Days before the blast at the Ludhiana court on December 23, a synchronised cyber campaign was carried out by Sikh radical groups supported by Pakistan’s ISI. According to latest intelligence reports, the ‘Twitter warfare’ began from Pakistan on December 16, which is celebrated as the ‘Victory Day’ in Bangladesh to commemorate the victory over Pakistan in the 1971 war.
The responsibility for the campaign was handed over to a group named Mohabbat Mafia, which became active on December 15, using an account named Shafqat Ch and tweeted the hashtag DhakatoKhalistan. It said “Time is turning around. Dhaka 1971 is going to repeat itself on other side. To Khalistan and lot other separate states.”
According to intelligence officials, it was a call to the Pakistani groups, Khalistan sympathisers and other inimical outfits keen to attack India, to work towards creating Khalistan, carved out of Indian Punjab.
Intelligence agencies are also citing a letter written by Gurpatwant Singh Pannun, the face of Sikhs For Justice (SFJ), to Pakistan Prime Minister Imran Khan on December 16 asking for support towards the cause of ‘fall of Delhi’, just like the ‘fall of Dhaka’ in 1971. In the letter, he mentioned the need to take action.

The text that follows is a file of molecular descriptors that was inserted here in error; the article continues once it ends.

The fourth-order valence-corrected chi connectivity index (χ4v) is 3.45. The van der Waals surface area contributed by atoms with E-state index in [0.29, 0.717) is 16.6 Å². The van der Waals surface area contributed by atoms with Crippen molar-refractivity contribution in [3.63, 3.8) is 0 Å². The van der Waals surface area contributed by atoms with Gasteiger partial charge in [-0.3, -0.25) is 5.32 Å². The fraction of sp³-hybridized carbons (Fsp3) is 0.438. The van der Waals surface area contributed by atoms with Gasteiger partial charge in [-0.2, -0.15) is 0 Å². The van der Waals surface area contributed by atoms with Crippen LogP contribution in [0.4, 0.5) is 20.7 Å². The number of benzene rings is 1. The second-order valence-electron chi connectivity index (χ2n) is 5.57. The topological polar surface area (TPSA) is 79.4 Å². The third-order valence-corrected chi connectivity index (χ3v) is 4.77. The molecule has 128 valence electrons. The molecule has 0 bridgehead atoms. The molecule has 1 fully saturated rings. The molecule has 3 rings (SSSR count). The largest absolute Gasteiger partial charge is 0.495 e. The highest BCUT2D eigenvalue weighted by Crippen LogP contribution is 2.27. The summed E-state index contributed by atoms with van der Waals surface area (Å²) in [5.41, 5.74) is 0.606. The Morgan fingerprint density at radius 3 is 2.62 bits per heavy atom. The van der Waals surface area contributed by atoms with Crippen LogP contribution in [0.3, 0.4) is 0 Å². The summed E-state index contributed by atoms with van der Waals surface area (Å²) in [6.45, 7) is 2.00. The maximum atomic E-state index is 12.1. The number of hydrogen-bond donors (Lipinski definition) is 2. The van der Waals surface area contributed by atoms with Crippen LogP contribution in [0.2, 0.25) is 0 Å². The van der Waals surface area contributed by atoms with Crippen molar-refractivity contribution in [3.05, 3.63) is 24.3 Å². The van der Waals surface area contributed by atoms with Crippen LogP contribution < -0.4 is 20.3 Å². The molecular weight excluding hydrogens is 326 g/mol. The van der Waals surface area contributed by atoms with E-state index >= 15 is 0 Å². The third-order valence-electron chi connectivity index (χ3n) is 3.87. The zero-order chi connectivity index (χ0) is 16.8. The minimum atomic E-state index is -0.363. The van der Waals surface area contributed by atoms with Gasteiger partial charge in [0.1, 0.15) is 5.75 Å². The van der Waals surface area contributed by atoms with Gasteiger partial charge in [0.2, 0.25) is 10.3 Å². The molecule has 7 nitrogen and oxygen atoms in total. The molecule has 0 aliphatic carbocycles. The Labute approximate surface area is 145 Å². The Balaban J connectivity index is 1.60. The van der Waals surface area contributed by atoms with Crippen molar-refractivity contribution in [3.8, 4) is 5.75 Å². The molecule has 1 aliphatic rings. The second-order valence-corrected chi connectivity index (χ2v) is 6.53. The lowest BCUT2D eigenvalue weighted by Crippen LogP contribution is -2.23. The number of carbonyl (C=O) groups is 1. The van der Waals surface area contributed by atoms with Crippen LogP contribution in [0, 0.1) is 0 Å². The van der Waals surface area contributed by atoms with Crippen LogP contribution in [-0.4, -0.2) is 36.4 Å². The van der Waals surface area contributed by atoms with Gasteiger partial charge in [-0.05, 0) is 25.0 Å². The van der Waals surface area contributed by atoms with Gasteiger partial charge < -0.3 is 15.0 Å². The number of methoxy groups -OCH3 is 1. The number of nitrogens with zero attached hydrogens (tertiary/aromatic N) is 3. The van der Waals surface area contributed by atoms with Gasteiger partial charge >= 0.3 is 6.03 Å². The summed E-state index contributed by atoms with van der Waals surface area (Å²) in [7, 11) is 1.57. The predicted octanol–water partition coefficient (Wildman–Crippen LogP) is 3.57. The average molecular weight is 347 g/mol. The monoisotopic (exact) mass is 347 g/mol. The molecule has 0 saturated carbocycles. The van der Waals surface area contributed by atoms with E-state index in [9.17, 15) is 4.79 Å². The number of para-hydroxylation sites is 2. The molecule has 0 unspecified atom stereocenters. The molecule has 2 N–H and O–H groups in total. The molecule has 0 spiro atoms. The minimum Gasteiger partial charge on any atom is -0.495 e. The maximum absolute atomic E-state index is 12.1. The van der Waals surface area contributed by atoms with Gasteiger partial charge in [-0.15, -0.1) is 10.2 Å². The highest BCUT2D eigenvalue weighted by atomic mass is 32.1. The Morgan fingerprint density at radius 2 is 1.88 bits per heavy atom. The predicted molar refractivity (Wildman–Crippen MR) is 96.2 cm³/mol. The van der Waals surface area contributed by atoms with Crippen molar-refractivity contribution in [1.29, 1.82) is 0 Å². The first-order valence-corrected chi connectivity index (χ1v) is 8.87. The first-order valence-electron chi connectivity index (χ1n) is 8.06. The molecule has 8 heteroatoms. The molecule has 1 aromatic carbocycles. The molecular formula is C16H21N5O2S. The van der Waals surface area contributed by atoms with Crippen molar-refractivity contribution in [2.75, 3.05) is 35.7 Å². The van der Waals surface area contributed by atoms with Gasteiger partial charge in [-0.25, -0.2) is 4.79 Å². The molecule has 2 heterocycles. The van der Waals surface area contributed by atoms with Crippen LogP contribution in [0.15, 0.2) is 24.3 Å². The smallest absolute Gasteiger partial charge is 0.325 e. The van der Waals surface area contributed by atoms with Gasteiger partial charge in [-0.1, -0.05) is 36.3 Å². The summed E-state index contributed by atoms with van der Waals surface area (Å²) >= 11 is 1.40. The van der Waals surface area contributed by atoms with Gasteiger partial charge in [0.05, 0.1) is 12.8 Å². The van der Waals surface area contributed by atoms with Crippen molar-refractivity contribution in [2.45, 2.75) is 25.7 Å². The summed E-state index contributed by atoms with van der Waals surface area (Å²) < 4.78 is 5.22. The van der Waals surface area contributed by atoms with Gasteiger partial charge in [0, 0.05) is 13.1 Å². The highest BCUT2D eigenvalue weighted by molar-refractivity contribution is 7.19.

According to a senior intelligence official, the synchronised campaign reflects Pakistan’s new fifth-generation warfare technique to foster separatism and extremism using social media tools.
The official said the idea was to avenge the drubbing received by then West Pakistan at the hands of India during the 1971 Bangladesh Liberation War using modern tools like cyber propaganda and misinformation campaigns.
“The idea was simple, use as many images to provoke Indians, put out maps of Khalistan, fake images to create a sense of support for the cause and use the opportunity to gain as much followers for the group involved in trending the hashtag,” he said.
The hashtag garnered 9,566 tweets and a whopping 60,679 retweets by a total of 3,736 handles until December 17.
Intelligence agencies have used various technological tools to analyse the profiles of the accounts running the campaign, digging out the deleted tweets and seeing how the campaign shifted to trending #Pakistanfirst.
Incidentally, all these accounts were supporters of the ruling Pakistan Tehreek e Insaaf, said an intelligence official.
Security officials said the Twitter campaign #DhakatoKhalistan was a deliberate ploy not only to change the narrative of the defeat during 1971 war, but also a well-orchestrated move by Pakistan-based groups to garner international support for radical separatist groups in India.